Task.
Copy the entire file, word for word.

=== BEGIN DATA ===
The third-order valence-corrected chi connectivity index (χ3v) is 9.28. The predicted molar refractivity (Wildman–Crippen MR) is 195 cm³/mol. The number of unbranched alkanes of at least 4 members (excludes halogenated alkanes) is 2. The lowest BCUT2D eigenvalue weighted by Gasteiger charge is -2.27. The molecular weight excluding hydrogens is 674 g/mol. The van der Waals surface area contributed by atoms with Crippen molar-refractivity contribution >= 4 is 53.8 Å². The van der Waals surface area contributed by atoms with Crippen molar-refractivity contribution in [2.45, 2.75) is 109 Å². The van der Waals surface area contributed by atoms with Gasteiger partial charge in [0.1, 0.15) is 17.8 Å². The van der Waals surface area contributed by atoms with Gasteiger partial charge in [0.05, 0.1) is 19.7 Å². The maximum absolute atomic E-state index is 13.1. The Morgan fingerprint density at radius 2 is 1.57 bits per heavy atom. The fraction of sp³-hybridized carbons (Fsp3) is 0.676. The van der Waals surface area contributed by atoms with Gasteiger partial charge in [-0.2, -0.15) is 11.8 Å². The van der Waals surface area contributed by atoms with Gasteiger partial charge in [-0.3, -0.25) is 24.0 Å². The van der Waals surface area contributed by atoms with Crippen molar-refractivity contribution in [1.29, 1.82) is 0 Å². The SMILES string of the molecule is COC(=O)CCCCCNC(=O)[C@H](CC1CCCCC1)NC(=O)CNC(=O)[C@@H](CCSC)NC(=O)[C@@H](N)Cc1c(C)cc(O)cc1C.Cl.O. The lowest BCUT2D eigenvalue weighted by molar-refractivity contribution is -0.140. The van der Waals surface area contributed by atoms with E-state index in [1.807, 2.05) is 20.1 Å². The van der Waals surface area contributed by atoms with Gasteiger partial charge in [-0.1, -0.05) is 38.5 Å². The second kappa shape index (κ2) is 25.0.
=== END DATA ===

The third-order valence-corrected chi connectivity index (χ3v) is 9.28. The predicted molar refractivity (Wildman–Crippen MR) is 195 cm³/mol. The number of unbranched alkanes of at least 4 members (excludes halogenated alkanes) is 2. The lowest BCUT2D eigenvalue weighted by Gasteiger charge is -2.27. The molecular weight excluding hydrogens is 674 g/mol. The van der Waals surface area contributed by atoms with Crippen molar-refractivity contribution >= 4 is 53.8 Å². The van der Waals surface area contributed by atoms with Crippen molar-refractivity contribution in [2.45, 2.75) is 109 Å². The van der Waals surface area contributed by atoms with Gasteiger partial charge in [0.1, 0.15) is 17.8 Å². The van der Waals surface area contributed by atoms with Gasteiger partial charge in [0.05, 0.1) is 19.7 Å². The maximum absolute atomic E-state index is 13.1. The Morgan fingerprint density at radius 2 is 1.57 bits per heavy atom. The fraction of sp³-hybridized carbons (Fsp3) is 0.676. The van der Waals surface area contributed by atoms with Gasteiger partial charge in [-0.2, -0.15) is 11.8 Å². The van der Waals surface area contributed by atoms with Gasteiger partial charge in [-0.3, -0.25) is 24.0 Å². The van der Waals surface area contributed by atoms with Crippen molar-refractivity contribution in [1.29, 1.82) is 0 Å². The SMILES string of the molecule is COC(=O)CCCCCNC(=O)[C@H](CC1CCCCC1)NC(=O)CNC(=O)[C@@H](CCSC)NC(=O)[C@@H](N)Cc1c(C)cc(O)cc1C.Cl.O. The lowest BCUT2D eigenvalue weighted by molar-refractivity contribution is -0.140. The van der Waals surface area contributed by atoms with E-state index in [1.807, 2.05) is 20.1 Å². The van der Waals surface area contributed by atoms with Gasteiger partial charge in [-0.1, -0.05) is 38.5 Å². The second kappa shape index (κ2) is 25.0.